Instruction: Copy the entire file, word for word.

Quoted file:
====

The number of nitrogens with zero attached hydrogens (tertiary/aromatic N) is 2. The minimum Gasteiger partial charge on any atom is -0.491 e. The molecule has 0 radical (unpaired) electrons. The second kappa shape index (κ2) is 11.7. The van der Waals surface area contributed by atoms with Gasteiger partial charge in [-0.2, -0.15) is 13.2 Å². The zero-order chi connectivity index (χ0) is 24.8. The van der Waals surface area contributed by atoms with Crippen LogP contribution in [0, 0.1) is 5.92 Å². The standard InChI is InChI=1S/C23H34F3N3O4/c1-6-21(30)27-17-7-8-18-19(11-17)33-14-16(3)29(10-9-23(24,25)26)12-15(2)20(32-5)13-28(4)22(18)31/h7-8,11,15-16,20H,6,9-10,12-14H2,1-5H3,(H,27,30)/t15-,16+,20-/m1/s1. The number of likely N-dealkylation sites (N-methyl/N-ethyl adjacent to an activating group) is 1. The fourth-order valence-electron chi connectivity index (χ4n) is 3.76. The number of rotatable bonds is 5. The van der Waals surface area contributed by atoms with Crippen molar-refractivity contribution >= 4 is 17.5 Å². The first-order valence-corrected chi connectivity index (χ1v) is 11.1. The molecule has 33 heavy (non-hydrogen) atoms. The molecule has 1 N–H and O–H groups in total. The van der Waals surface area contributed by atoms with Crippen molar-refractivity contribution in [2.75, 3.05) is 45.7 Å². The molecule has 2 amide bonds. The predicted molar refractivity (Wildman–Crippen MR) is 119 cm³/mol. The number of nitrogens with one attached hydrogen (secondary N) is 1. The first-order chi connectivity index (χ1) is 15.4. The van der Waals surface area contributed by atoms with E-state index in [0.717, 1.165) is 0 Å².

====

The number of nitrogens with zero attached hydrogens (tertiary/aromatic N) is 2. The minimum Gasteiger partial charge on any atom is -0.491 e. The molecule has 0 radical (unpaired) electrons. The second kappa shape index (κ2) is 11.7. The van der Waals surface area contributed by atoms with Gasteiger partial charge in [-0.2, -0.15) is 13.2 Å². The zero-order chi connectivity index (χ0) is 24.8. The van der Waals surface area contributed by atoms with Crippen LogP contribution in [0, 0.1) is 5.92 Å². The standard InChI is InChI=1S/C23H34F3N3O4/c1-6-21(30)27-17-7-8-18-19(11-17)33-14-16(3)29(10-9-23(24,25)26)12-15(2)20(32-5)13-28(4)22(18)31/h7-8,11,15-16,20H,6,9-10,12-14H2,1-5H3,(H,27,30)/t15-,16+,20-/m1/s1. The number of likely N-dealkylation sites (N-methyl/N-ethyl adjacent to an activating group) is 1. The fourth-order valence-electron chi connectivity index (χ4n) is 3.76. The number of rotatable bonds is 5. The van der Waals surface area contributed by atoms with Crippen molar-refractivity contribution >= 4 is 17.5 Å². The first-order valence-corrected chi connectivity index (χ1v) is 11.1. The molecule has 33 heavy (non-hydrogen) atoms. The molecule has 1 N–H and O–H groups in total. The van der Waals surface area contributed by atoms with Crippen molar-refractivity contribution in [2.75, 3.05) is 45.7 Å². The molecule has 2 amide bonds. The predicted molar refractivity (Wildman–Crippen MR) is 119 cm³/mol. The number of nitrogens with one attached hydrogen (secondary N) is 1. The first-order chi connectivity index (χ1) is 15.4. The van der Waals surface area contributed by atoms with E-state index in [0.717, 1.165) is 0 Å².